Predictive analytics apps and algorithms can, assuming that you feed them enough ‘seed’ and ongoing customer data, glean things like:
- Whether a customer is likely to buy again, and what they'll most likely buy.
- A given customer’s top questions and concerns.
- A customer’s impression of your brand.
- Last issue resolution status - if the customer experienced an issue, how quickly and fully it was resolved.
These analytics apps will show you these indicators in a succinct dashboard view, so that you (or your analytics lead) won’t get lost in analysis space.
Move on to discovering prospect questions
After you’ve addressed your top customer issues, you can start looking ‘upstream’ to the questions asked by your prospects.
Run a one-question poll
Who doesn’t like a good survey? Well, I don’t, for one. The problem with surveys: they are too long, interruptive and suffer from too many response biases. So don’t just serve up survey pop-ups on your website.
Instead, create one-question polls tailored to particular places in your online experience. Then push them to your visitors at the appropriate time and place.
For example, if you want to make sure you understand prospect intents, create an ‘entry intent” survey. On your homepage and/or landing pages, ask:
‘Hi! Quick question: What’s the main thing you want to find during your visit today?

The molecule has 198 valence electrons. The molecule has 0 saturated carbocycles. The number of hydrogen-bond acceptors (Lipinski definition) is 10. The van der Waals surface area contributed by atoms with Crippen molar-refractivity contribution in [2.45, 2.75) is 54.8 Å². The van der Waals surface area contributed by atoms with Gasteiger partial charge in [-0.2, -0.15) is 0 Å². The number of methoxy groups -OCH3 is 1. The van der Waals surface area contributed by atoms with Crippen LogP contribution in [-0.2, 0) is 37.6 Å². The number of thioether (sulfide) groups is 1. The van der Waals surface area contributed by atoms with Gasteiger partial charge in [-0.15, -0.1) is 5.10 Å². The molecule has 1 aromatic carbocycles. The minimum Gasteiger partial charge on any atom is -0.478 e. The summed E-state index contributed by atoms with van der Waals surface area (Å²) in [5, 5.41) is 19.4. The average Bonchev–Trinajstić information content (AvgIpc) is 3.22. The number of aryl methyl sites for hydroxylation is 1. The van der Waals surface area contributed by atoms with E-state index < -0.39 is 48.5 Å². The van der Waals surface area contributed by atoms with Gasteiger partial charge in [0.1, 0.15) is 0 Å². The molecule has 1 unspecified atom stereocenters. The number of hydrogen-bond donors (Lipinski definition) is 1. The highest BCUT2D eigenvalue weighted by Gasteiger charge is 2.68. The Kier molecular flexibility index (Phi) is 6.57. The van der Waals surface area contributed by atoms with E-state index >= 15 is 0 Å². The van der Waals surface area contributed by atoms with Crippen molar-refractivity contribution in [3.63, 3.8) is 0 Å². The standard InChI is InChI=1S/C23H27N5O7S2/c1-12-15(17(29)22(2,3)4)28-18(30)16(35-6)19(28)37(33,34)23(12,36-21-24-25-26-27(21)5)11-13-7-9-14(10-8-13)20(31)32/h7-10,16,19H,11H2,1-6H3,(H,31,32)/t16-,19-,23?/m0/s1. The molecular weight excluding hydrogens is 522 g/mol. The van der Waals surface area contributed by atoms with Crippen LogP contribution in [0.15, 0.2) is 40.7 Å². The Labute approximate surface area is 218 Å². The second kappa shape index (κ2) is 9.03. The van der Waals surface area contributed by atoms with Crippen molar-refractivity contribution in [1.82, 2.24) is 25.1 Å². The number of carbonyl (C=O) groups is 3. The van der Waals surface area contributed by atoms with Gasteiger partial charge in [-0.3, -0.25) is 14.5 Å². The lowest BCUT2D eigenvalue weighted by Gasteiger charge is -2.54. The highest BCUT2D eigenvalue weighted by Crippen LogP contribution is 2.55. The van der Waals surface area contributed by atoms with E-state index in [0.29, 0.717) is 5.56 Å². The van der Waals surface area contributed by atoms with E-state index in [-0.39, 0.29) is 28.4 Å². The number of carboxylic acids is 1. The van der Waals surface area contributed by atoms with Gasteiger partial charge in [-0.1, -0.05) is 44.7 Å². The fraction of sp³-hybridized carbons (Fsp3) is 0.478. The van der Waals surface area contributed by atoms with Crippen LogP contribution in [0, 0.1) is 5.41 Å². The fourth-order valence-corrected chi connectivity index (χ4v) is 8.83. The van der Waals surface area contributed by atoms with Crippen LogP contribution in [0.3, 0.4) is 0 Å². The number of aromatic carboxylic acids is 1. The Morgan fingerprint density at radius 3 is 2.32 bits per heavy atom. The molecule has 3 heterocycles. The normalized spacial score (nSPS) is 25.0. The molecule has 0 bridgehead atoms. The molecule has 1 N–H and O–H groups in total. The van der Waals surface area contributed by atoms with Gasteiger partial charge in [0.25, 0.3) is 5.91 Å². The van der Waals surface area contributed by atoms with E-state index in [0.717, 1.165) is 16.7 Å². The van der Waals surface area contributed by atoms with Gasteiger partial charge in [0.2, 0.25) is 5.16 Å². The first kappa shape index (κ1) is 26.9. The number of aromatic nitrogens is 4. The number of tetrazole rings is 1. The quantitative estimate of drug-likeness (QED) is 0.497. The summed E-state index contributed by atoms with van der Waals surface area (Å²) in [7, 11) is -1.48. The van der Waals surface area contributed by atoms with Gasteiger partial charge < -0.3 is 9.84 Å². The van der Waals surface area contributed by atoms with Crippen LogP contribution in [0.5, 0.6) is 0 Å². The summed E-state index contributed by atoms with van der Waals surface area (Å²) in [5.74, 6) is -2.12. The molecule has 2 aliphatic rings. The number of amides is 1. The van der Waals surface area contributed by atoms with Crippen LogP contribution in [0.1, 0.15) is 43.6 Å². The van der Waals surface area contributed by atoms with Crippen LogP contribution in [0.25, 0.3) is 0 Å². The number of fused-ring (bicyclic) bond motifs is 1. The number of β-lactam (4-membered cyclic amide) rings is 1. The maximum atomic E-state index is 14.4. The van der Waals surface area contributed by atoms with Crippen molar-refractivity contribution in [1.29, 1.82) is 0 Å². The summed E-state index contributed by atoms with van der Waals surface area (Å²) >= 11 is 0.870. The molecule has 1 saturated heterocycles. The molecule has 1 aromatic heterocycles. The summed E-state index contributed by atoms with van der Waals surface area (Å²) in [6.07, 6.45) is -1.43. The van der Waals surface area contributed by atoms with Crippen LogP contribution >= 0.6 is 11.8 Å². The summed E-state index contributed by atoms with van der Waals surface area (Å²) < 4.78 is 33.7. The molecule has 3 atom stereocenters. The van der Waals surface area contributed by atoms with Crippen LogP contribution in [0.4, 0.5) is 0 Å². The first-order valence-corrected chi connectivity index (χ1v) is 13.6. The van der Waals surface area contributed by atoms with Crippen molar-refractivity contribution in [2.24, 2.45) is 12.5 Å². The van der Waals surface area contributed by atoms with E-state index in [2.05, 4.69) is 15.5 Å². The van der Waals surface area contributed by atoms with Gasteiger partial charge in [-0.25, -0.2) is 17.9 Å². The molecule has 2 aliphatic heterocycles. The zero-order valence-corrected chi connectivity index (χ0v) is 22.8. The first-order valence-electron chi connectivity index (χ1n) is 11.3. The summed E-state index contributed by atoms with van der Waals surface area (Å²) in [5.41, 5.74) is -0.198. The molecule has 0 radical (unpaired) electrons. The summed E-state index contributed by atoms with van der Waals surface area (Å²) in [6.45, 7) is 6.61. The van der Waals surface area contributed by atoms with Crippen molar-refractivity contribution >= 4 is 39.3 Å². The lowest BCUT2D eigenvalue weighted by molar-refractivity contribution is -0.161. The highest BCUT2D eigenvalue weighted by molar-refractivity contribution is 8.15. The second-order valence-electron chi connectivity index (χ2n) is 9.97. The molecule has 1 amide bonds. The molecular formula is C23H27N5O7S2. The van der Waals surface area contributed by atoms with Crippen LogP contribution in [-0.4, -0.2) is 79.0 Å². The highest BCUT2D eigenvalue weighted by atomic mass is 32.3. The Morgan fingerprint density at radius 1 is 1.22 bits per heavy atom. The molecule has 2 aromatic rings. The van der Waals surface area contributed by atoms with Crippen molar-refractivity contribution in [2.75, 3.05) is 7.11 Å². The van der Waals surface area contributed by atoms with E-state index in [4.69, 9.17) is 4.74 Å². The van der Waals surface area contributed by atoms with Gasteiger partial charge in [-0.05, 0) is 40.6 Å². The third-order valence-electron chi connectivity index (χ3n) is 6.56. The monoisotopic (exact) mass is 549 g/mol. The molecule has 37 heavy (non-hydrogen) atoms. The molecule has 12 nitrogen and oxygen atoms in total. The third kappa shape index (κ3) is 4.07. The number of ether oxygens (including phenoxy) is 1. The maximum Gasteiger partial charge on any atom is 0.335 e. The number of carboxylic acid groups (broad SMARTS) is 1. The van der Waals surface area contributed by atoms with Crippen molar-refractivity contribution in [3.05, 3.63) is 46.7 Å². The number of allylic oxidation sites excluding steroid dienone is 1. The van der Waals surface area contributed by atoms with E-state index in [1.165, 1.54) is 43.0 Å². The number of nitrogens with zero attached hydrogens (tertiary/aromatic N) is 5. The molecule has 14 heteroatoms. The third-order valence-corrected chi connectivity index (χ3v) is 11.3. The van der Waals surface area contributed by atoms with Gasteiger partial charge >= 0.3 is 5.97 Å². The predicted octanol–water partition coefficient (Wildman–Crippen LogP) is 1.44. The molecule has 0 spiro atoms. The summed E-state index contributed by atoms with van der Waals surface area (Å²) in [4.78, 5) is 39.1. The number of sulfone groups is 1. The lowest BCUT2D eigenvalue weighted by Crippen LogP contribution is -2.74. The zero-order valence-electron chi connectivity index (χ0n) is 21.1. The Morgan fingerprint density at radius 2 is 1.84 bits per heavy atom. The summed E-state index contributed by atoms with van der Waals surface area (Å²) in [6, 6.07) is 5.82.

If you already know this from other analyses, focus more on clarifying mid-funnel questions with an ‘objections identification’ poll. For example, if you see that a particular visitor is stalled on a product page for more than 40 seconds, you might ask:
‘Hi! Quick question: What questions or concerns about keeping you from buying today?’
You get the idea - single questions, tailored your question-identification goal at that exact point in your prospect’s experience.
Deploy a good chat experience
To this day, I am amazed at how many businesses in 2019 either:
- Don’t offer an online chat experience or
- Have a woefully suboptimal chat experience
If you don’t have online support of any kind available, you’re missing a key customer engagement opportunity. Think about it: if you had a retail store, would you consider not having salespeople? Of course not. So do the same for your online experience by including a support agent, either live or automated.